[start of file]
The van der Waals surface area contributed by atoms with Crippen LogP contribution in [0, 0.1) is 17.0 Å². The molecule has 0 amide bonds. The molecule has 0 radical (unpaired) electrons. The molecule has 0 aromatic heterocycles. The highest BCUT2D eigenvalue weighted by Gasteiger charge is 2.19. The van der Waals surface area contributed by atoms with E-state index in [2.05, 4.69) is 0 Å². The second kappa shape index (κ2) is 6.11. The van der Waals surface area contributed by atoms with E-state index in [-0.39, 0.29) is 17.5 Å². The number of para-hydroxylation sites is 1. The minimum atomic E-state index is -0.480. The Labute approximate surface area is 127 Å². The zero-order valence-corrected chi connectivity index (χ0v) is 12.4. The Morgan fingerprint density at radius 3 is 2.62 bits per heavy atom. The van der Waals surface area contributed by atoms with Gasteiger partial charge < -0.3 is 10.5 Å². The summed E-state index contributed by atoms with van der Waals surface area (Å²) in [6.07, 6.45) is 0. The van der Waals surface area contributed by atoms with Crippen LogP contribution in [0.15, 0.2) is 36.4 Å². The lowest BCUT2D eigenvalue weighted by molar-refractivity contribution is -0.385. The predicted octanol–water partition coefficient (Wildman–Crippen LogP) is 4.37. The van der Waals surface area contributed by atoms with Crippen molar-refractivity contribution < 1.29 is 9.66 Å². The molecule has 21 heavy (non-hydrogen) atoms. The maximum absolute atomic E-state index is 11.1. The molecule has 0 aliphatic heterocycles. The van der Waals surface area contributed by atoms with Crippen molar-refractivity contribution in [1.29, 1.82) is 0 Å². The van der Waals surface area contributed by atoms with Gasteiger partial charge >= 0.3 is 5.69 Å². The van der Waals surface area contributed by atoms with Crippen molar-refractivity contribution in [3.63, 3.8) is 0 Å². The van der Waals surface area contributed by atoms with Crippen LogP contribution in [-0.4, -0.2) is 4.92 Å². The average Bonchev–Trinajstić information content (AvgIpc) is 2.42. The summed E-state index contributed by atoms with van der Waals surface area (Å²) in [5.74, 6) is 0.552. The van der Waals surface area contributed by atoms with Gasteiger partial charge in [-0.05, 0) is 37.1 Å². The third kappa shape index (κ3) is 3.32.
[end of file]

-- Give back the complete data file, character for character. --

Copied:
The van der Waals surface area contributed by atoms with Crippen LogP contribution in [0, 0.1) is 17.0 Å². The molecule has 0 amide bonds. The molecule has 0 radical (unpaired) electrons. The molecule has 0 aromatic heterocycles. The highest BCUT2D eigenvalue weighted by Gasteiger charge is 2.19. The van der Waals surface area contributed by atoms with E-state index in [2.05, 4.69) is 0 Å². The second kappa shape index (κ2) is 6.11. The van der Waals surface area contributed by atoms with E-state index in [-0.39, 0.29) is 17.5 Å². The number of para-hydroxylation sites is 1. The minimum atomic E-state index is -0.480. The Labute approximate surface area is 127 Å². The zero-order valence-corrected chi connectivity index (χ0v) is 12.4. The Morgan fingerprint density at radius 3 is 2.62 bits per heavy atom. The van der Waals surface area contributed by atoms with Gasteiger partial charge < -0.3 is 10.5 Å². The summed E-state index contributed by atoms with van der Waals surface area (Å²) in [6.07, 6.45) is 0. The van der Waals surface area contributed by atoms with Crippen LogP contribution in [0.15, 0.2) is 36.4 Å². The lowest BCUT2D eigenvalue weighted by molar-refractivity contribution is -0.385. The predicted octanol–water partition coefficient (Wildman–Crippen LogP) is 4.37. The van der Waals surface area contributed by atoms with Crippen molar-refractivity contribution < 1.29 is 9.66 Å². The molecule has 21 heavy (non-hydrogen) atoms. The maximum absolute atomic E-state index is 11.1. The molecule has 0 aliphatic heterocycles. The van der Waals surface area contributed by atoms with Crippen molar-refractivity contribution in [1.29, 1.82) is 0 Å². The van der Waals surface area contributed by atoms with Gasteiger partial charge >= 0.3 is 5.69 Å². The van der Waals surface area contributed by atoms with Crippen molar-refractivity contribution in [3.63, 3.8) is 0 Å². The van der Waals surface area contributed by atoms with Crippen LogP contribution in [-0.4, -0.2) is 4.92 Å². The average Bonchev–Trinajstić information content (AvgIpc) is 2.42. The summed E-state index contributed by atoms with van der Waals surface area (Å²) in [5.74, 6) is 0.552. The van der Waals surface area contributed by atoms with Gasteiger partial charge in [-0.05, 0) is 37.1 Å². The third kappa shape index (κ3) is 3.32.